Can you get away with just hints at backstory? Can you let the reader fill in much of the detail? Try chopping down one of the scenes in your book into a short story. Does it work? How might you change it? Do you have a series of short stories in your book or are they all tightly linked together, as a good plot should be?

4. Short Story

A short story has more breathing room than flash fiction, but is essentially the same, just longer. Writing a short story hones the skill of knowing where to dip in and out of a story line. In a short story you really only have room for one key piece of the action. You might find your book idea isn’t weighty enough to carry that big a word count, but honed down, the idea makes a beautiful short story.

Many writers notoriously start with the short story format. Stephen King did, as did Ray Bradbury, and look where it took them. The arc of a short story is easier to keep in your head.

A short story is also good to give to beta readers for feedback. It’s less daunting than a request to read a book draft. It’s also much easier to write a number of short story drafts just as an exercise. Or you can write, polish, and re-polish in the same amount of time it might take you to look over just one chapter in your book.

5. News Article

You might question why fiction writers should try to write nonfiction (or vice versa), but the value of doing it just once is in the comparison of styles. Having to tell a factual story is very different from making one up. Getting the feel of working exclusively with facts can help a fiction writer develop complete details when creating a fictional environment. Plus, well-written news articles have a narrative feel. They often focus on a particular person or place, and the popularity of creative nonfiction is growing.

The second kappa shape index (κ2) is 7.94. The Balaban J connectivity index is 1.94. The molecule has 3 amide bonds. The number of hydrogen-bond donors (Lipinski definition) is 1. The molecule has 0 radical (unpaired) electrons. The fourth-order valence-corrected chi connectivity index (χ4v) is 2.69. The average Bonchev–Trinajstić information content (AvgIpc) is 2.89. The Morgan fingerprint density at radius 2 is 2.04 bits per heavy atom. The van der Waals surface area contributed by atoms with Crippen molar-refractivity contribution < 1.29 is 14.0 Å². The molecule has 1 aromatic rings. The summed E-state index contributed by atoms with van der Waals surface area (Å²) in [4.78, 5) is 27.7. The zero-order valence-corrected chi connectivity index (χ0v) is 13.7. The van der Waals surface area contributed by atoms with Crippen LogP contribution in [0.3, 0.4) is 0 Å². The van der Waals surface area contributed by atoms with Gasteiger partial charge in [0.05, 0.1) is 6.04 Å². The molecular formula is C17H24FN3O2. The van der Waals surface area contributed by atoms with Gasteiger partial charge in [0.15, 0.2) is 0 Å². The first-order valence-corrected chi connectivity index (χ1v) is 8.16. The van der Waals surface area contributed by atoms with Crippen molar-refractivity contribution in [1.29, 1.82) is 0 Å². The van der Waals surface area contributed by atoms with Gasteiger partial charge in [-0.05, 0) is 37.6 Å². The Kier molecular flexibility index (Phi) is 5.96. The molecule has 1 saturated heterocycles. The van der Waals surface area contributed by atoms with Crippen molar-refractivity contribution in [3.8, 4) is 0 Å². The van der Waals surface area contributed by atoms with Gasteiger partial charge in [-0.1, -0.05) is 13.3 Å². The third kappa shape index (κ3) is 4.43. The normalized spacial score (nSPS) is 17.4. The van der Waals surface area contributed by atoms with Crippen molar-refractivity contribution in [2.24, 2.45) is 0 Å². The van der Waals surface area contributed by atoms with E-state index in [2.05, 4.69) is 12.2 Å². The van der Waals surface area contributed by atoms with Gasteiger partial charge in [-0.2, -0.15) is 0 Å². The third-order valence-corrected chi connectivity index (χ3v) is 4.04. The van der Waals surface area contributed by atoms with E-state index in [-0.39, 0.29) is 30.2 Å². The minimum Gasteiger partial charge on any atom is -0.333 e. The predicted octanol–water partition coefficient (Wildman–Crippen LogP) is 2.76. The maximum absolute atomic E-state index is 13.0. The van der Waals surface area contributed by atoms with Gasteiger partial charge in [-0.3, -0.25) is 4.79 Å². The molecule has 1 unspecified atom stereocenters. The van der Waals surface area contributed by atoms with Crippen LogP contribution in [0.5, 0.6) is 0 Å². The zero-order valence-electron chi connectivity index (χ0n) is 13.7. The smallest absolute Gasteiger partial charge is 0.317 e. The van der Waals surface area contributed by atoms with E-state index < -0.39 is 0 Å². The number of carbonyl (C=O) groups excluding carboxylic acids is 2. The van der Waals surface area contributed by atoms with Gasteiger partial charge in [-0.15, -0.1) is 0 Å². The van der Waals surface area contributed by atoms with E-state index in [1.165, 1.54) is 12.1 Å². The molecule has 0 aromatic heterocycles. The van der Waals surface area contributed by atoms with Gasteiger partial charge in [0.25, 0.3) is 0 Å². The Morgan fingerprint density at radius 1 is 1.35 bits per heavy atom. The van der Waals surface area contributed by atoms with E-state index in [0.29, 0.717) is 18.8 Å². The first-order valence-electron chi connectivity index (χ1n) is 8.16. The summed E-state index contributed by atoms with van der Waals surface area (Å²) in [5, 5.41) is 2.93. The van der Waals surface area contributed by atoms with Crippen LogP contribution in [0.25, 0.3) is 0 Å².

Another benefit of writing a news article is it forces you to fill in the “five Ws and one H” (the who, what, what, when, where, and how) of your story. Drop any one of them and you leave a pit for the reader to fall into. While this is crucial in non-fiction, where your aim is to get across the facts, the same holds true in fiction. Though, fiction writers sometimes purposely hold back on one or more of the Ws or your H. Doing so in an artistic manner can be exactly what gives your plot its beauty and intrigue.

You’ll also be forced to flip your usual fiction writing style to put a one sentence summary, or lede (or lead) at the top of your article. Getting these right and still easy to read is an art form in and of itself. It’s basically your article in one sentence, in case your reader gets called away before they digest the whole article.

Can you write a lede for your book?

6. Opinion Piece

This kind of writing forces you to find (and use) your voice. Opinions are what you want in your books. All your characters will need them, in their own flavors, and the overall book will have a feel to it that is an outreach of your beliefs as an author.

What do you think? What message do you want to send your reader? An opinion piece must be grounded on facts, but the message is all yours to sculpt. In that sense, they are the opposite of news pieces. Instead of withholding your opinion, you are making it the main show.

An opinion piece should be novel, or at least presented in a novel fashion, that is personal to you and not derivative of anyone else’s thinking. It must exhibit original thinking, just like a book or any piece of fiction.

So get to it, you’ve got some writing to do.


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  1. Thanks, Dawn!

    I enjoy the flash fiction listicle format. Writing fiction with headings for each section presents a new creative challenge, similar to the cognitive shuffle thought process used by some insomniacs to get to sleep.

  2. I am working on a historical fiction, where at times I use the characters for my “opinion piece” expressing my own opinions in dialogs with the characters becoming my ventriloquial puppets. This is nothing new, for all authors of fiction do it all the time. Only, I must be careful the opinion is convincingly brought out by the characters. Maybe routine work for authors, but a challenge for me!